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Investors May Need Incentives To Buy Toxic Assets

RENEE MONTAGNE, host:

One part of the Treasury Secretary's new approach would bring in private investors to help save the banks. NPR's Chris Arnold has more on that.

CHRIS ARNOLD: Many major banks are still crippled by bad investments that they have on their books. A lot of these are linked to all those crazy mortgages that got written in recent years where millions of people got into loans that they can't pay. Treasury Secretary Geithner says he wants to set up an investment fund to buy up a lot of those toxic assets.

Secretary TIMOTHY GEITHNER (Department of Treasury): By providing the financing that private markets cannot now provide, this will help start a market for the real estate-related assets that are at the center of this financial crisis.

ARNOLD: The details are still very fuzzy, but Geithner seems to want to use public money to entice private investors to put up money of their own to buy up these problematic assets.

Sec. GEITHNER: We're exploring a range of different structures and will seek input from the public as we design this program. But we believe this program should ultimately provide up to $1 trillion in financing capacity.

ARNOLD: Just how much of that trillion dollars the government would be on the hook for is a key question. The plan is sort of a new spin on what's been called a bad bank - that is basically a fund that buys up a lot of bad assets to get them off the bank's balance sheets. But here the private sector would help finance the effort.

Mr. MICHAEL LEVAS (Head, Olympian Partners): The government can't pay for everything.

ARNOLD: Michael Levas heads up a hedge fund named Olympian Partners. He says he'll take a look at the deal the government's offering when it comes out.

Mr. LEVAS: I think they're trying to make a cohesive effort in attracting the private investor community into this situation so that they can help. And I think that's what they need to do. I don't think that the government can just do this on their own.

ARNOLD: Right now, investors who might buy these assets are bidding extremely low prices. Levas says part of what's going on is that investors are afraid to buy, say, some securities linked to troubled mortgages because they can't turn around and sell them to anybody else.

I mean, that's part of the problem, there's no market. If you buy something right now you can't sell it.

Mr. LEVAS: That's exactly right. There is no market. I mean, it's just been really unbelievable. The liquidity in the market for this type of stuff has been really, really absolutely horrid, and that's what they really need to address.

ARNOLD: So, how does the government get the private sector to come in and get things moving again here when it's so far been unwilling to do that?

Mr. LEVAS: They're going to have to put some kind of caveat here to make it attractive, whether it's a guarantee, whether it's an ability to walk away.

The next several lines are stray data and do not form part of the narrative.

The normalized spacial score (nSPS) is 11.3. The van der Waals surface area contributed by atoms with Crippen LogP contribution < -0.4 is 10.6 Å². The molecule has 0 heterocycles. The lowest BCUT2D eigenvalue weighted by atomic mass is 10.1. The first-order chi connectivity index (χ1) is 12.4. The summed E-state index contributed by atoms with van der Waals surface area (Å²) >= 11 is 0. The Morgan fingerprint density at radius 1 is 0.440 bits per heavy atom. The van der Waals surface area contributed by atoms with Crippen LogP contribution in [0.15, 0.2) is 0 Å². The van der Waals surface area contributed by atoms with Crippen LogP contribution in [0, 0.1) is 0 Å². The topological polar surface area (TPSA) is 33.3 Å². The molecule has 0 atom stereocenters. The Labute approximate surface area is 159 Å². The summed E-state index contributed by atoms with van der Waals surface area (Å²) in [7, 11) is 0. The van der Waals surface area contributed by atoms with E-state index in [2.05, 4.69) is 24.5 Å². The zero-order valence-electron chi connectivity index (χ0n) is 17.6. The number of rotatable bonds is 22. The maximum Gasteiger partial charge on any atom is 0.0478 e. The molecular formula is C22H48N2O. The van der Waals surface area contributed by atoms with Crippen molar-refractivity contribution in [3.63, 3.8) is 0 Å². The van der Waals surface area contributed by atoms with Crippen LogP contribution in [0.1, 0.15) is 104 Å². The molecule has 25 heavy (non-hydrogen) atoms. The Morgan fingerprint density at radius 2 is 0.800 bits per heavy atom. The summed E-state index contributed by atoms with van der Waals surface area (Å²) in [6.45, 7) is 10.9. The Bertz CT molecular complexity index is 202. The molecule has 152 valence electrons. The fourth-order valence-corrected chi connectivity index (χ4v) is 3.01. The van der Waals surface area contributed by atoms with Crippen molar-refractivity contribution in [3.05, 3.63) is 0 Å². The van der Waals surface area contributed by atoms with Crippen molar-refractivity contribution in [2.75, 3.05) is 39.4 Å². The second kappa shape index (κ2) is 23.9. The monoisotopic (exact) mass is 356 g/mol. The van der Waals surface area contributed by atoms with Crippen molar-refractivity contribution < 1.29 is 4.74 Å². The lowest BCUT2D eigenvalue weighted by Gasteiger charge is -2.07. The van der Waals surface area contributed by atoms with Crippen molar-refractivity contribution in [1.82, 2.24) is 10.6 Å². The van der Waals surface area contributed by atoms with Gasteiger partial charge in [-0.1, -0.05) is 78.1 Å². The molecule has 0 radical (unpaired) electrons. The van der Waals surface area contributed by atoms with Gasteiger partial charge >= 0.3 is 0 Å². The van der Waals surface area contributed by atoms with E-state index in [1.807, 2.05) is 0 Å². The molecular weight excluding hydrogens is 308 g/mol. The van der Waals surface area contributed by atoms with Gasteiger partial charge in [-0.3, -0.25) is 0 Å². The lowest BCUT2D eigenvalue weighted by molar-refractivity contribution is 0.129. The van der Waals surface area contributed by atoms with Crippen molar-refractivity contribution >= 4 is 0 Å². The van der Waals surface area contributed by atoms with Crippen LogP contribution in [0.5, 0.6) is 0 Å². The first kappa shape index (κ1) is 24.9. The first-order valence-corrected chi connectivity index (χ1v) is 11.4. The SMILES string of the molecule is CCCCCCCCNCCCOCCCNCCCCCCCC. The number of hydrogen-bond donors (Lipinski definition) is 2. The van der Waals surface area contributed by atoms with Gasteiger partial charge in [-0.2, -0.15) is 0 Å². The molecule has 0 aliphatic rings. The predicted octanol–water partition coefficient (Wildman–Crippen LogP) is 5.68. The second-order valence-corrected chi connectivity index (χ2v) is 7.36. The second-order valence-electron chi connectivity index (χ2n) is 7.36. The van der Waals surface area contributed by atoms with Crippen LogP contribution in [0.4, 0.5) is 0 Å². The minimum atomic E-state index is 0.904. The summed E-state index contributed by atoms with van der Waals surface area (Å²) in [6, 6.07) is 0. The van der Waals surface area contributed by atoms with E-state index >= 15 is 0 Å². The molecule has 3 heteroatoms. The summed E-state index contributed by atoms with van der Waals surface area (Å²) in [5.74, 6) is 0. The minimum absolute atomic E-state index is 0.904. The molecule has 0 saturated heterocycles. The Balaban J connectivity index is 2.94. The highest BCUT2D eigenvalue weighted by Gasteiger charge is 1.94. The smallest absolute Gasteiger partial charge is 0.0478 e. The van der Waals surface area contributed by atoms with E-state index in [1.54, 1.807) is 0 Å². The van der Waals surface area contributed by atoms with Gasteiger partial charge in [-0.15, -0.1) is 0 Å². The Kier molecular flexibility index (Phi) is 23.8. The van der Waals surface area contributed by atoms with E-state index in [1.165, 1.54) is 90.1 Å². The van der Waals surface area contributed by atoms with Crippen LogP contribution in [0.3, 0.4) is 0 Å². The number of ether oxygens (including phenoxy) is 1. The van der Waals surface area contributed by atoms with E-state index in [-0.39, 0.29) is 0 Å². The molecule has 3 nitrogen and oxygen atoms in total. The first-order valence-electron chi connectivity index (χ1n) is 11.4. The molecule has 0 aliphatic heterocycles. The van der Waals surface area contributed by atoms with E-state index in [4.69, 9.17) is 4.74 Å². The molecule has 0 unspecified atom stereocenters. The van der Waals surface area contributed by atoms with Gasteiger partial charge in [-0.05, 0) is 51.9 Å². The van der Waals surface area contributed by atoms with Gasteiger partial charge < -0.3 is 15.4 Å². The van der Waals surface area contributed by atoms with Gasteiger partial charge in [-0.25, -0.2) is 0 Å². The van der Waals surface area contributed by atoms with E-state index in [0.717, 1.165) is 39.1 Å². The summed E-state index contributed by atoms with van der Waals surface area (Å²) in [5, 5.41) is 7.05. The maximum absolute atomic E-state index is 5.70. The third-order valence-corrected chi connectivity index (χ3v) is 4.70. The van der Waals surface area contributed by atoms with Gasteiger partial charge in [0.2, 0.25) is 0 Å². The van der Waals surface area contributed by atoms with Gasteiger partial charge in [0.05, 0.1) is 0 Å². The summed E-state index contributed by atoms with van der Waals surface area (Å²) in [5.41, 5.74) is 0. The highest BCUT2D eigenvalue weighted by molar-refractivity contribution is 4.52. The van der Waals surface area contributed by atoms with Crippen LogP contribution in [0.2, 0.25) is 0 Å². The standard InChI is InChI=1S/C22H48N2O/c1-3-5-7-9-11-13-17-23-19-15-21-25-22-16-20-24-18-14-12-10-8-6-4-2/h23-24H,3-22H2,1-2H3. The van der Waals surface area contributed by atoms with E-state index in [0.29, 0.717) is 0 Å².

ARNOLD: The government might loan a lot of money to investors. So, let's say a private investor put in $10 million to buy troubled assets, the government could loan them, say, another 20 million to buy more. That would magnify the investors' profits if they made money. But if investors really overpaid for the assets and had big losses, the government, it would seem, could lose a lot of money here.

Mr. SIMON JOHNSON (Economist, MIT): Wall Street owns the upside and the taxpayer owns the downside.

ARNOLD: Simon Johnson is an economist at MIT who runs the blog Base Line Scenario: Tracking the Financial Crisis.

Mr. JOHNSON: Think of it like this: you may not want to go to Las Vegas because you think the odds are tilted against you. But if your dad says, look, I'll give you a big loan, you go and gamble, and if things go well, you get to keep the upside, and if things go badly you don't have to pay back the loan or you don't have to pay back the full amount of the loan. That might be good for Las Vegas. I don't think that's going to be a good value proposition for the taxpayer.

ARNOLD: Now, here's something that confused a lot of people. In his testimony before lawmakers, Geithner actually said he wasn't envisioning the need for guarantees to protect investors, which seems to suggest that he wouldn't let people gamble with the government's money. But that's the whole point of this idea. The market isn't working by itself now - people don't want to buy these toxic assets at almost any price, so…

Professor JONATHAN MACEY (Law, Yale University): You got to do something to induce them to buy the assets. The government's going to have to provide something like a guarantee.

ARNOLD: Jonathan Macey is a law professor at Yale University who studies financial markets.

Prof. MACEY: And that's why there's so much frustration - is it a government guarantee or is it not? If it isn't, then what's the point? If it is, how much are we on the hook for?

ARNOLD: Macey doesn't like the idea of the government spending a lot of money on this particular intervention anyway. But like a lot of other people, he's eagerly awaiting more details.

Chris Arnold, NPR News.

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MONTAGNE: This is MORNING EDITION from NPR News. Transcript provided by NPR, Copyright NPR.

NPR transcripts are created on a rush deadline by an NPR contractor. This text may not be in its final form and may be updated or revised in the future. Accuracy and availability may vary. The authoritative record of NPR’s programming is the audio record.

NPR correspondent Chris Arnold is based in Boston. His reports are heard regularly on NPR's award-winning newsmagazines Morning Edition, All Things Considered, and Weekend Edition. He joined NPR in 1996 and was based in San Francisco before moving to Boston in 2001.
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